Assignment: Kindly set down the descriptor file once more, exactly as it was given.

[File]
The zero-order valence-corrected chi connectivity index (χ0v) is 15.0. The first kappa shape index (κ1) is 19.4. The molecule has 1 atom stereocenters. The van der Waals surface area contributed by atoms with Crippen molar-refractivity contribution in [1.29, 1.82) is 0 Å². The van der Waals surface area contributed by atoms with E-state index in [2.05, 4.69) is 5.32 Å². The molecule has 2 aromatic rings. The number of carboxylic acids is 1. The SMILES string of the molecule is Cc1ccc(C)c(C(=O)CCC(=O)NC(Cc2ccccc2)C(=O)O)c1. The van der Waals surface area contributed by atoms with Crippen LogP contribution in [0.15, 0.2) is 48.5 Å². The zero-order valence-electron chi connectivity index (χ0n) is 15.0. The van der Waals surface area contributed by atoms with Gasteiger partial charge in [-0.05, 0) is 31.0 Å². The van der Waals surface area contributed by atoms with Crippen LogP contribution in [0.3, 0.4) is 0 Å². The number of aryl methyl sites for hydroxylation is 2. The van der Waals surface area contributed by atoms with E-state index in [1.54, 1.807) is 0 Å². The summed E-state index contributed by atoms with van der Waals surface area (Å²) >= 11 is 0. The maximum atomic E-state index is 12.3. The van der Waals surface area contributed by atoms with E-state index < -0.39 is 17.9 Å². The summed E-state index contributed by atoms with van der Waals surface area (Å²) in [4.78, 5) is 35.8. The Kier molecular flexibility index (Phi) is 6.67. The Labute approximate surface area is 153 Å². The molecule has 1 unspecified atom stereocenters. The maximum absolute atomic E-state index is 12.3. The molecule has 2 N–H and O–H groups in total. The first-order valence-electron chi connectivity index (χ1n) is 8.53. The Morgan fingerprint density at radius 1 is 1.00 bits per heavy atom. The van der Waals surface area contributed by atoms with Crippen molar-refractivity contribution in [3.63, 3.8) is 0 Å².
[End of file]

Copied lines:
The zero-order valence-corrected chi connectivity index (χ0v) is 15.0. The first kappa shape index (κ1) is 19.4. The molecule has 1 atom stereocenters. The van der Waals surface area contributed by atoms with Crippen molar-refractivity contribution in [1.29, 1.82) is 0 Å². The van der Waals surface area contributed by atoms with E-state index in [2.05, 4.69) is 5.32 Å². The molecule has 2 aromatic rings. The number of carboxylic acids is 1. The SMILES string of the molecule is Cc1ccc(C)c(C(=O)CCC(=O)NC(Cc2ccccc2)C(=O)O)c1. The van der Waals surface area contributed by atoms with Crippen LogP contribution in [0.15, 0.2) is 48.5 Å². The zero-order valence-electron chi connectivity index (χ0n) is 15.0. The van der Waals surface area contributed by atoms with Gasteiger partial charge in [-0.05, 0) is 31.0 Å². The van der Waals surface area contributed by atoms with Crippen LogP contribution in [0.3, 0.4) is 0 Å². The number of aryl methyl sites for hydroxylation is 2. The van der Waals surface area contributed by atoms with E-state index in [1.54, 1.807) is 0 Å². The summed E-state index contributed by atoms with van der Waals surface area (Å²) >= 11 is 0. The maximum atomic E-state index is 12.3. The van der Waals surface area contributed by atoms with E-state index < -0.39 is 17.9 Å². The summed E-state index contributed by atoms with van der Waals surface area (Å²) in [4.78, 5) is 35.8. The Kier molecular flexibility index (Phi) is 6.67. The Labute approximate surface area is 153 Å². The molecule has 1 unspecified atom stereocenters. The maximum absolute atomic E-state index is 12.3. The molecule has 2 N–H and O–H groups in total. The first-order valence-electron chi connectivity index (χ1n) is 8.53. The Morgan fingerprint density at radius 1 is 1.00 bits per heavy atom. The van der Waals surface area contributed by atoms with Crippen molar-refractivity contribution in [3.63, 3.8) is 0 Å².